Skip to main content

Lee Schoenbeck: The South Dakota Senate’s Top Problem-Solver

By Stacy Householder  |  December 15, 2022

Some might think South Dakota Sen. Lee Schoenbeck grew up at the Capitol. And in some respects, that’s true.

He started as an intern in the late 1970s and remembers the awe he felt taking his first steps into the rotunda and thinking, “Someday, it’d be neat to come here and serve.” Schoenbeck soaked in the processes, policies and politics and in 1994 fulfilled his dream of becoming an elected official—the first Republican elected from District 5, about 100 miles north of Sioux Falls near the border with Minnesota.

Since then, he’s served in and out of the Legislature and was first elected to the Senate’s top position, president pro tem, in 2005. He’s back in that position today and, he says, feels the same sense of awe when he steps into the Capitol that he did as an intern.

The NCSL Leaders’ Center caught up with Schoenbeck to ask how the Legislature has changed during his time in office.

You’ve had several stints in the South Dakota Legislature going back to the late ’70s. What is it about legislative life that keeps you coming back?

I like trying to solve problems, and when I first served, I thought it was about strident advocacy for things you were passionate about. It’s about how do you fix the roads, patch the potholes, make the trains run on time. I think I have a certain knack for getting people together to solve problems. But I’m not going to run again after this time. We don’t lose as many people to term limits as we lose to spouse limits.

How has serving in the Legislature changed in the last 30 years?

Well, we didn’t used to have cellphone service. It was a bag phone in your pickup plugged into your cigarette lighter, and it was line-of-sight technology. I remember there was a big issue and I needed to get it solved over the weekend, get some legislation drafted and introduced so we could actually suspend the rules and pass it through on a Monday. Every 10 to 15 miles you hit a town and from 2 miles outside of town, through town, and until 2 miles the other side of town, you’d have cell service. Then you’d lose it again and you’d say to the person, “Look, I’ll call you when I get to the next town.”

Most legislators were there to see that the ship of state was upright and moving forward. The wackadoodle crazies that were screaming and trying to tip you over were such a small minority. They weren’t as intent on wrecking the ship as some folks are today.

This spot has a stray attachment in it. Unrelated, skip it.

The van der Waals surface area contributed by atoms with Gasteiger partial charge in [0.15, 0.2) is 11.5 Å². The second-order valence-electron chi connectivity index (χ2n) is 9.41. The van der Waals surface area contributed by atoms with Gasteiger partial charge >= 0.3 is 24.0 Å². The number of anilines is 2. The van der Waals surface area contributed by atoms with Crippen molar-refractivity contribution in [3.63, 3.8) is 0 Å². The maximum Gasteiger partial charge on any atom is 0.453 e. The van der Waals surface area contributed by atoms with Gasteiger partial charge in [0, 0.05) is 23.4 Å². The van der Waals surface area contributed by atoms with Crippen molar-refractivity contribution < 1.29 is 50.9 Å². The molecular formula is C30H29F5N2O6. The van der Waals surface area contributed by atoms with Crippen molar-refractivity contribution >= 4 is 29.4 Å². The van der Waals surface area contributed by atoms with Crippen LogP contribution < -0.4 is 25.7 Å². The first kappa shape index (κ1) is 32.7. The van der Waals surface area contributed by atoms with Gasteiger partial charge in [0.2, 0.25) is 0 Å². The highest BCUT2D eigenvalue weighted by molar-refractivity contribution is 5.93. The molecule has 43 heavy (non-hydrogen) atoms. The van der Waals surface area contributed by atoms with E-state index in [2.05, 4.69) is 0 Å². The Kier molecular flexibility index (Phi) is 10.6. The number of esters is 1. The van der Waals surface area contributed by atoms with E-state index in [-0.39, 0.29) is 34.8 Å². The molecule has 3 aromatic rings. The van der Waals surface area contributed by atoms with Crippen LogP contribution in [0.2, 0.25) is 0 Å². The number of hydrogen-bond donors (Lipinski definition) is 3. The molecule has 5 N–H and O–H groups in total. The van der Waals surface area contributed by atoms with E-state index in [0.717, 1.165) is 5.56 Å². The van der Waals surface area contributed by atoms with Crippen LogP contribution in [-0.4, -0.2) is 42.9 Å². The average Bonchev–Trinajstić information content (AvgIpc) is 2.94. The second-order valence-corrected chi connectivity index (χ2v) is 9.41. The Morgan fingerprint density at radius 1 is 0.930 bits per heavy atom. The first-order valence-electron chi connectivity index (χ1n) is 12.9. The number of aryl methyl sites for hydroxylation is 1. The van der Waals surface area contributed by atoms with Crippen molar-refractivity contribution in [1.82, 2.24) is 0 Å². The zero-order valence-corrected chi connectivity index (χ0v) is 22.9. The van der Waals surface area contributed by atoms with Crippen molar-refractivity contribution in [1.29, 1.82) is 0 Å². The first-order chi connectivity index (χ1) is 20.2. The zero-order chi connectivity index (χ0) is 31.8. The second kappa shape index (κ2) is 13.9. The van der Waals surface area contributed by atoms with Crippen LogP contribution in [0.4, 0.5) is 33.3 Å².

In the ’90s, your constituents called you and you would have the spindle on your desk with the pink slips that would be stacked up, and you called back. We used to send letters. Communication has changed. The other thing that’s changed is the intensity people have when talking about politics now. That didn’t exist. Most legislators were there to see that the ship of state was upright and moving forward. The wackadoodle crazies that were screaming and trying to tip you over were such a small minority. They weren’t as intent on wrecking the ship as some folks are today.

Do you think the changes in communication have been an improvement for democracy, a detriment or maybe a little of both?

Some parts of communication are evil, but a whole bunch aren’t. Your constituents know more. You get more information, better feedback than you ever got before. Your constituents are more engaged. You just have to be able to weed out the noise. That’s more work for legislators than it used to be.

You’ve had a couple stints as the leader of the chamber. How has that changed in the last 20 years?

In South Dakota, we have caucus leaders, majority leaders and minority leaders. Then we have the president pro tem of the Senate, who’s elected by the whole body and is like the chief administrative officer. That’s the title I had back in 2005 and 2006. Now I’m back in the Senate and I’m in the same position 20 years apart. You still have to deal with more of the noise, and you have to protect your members from more of that noise than you ever had to before.

But the fundamental part of the Legislature—and it’s true in the office, it’s true in your church, it’s true in your family—politics is the art of dealing with people. The Legislature continues to be an intensely personal-relationship world. If people trust you, if you make relationships, you will do more and accomplish more.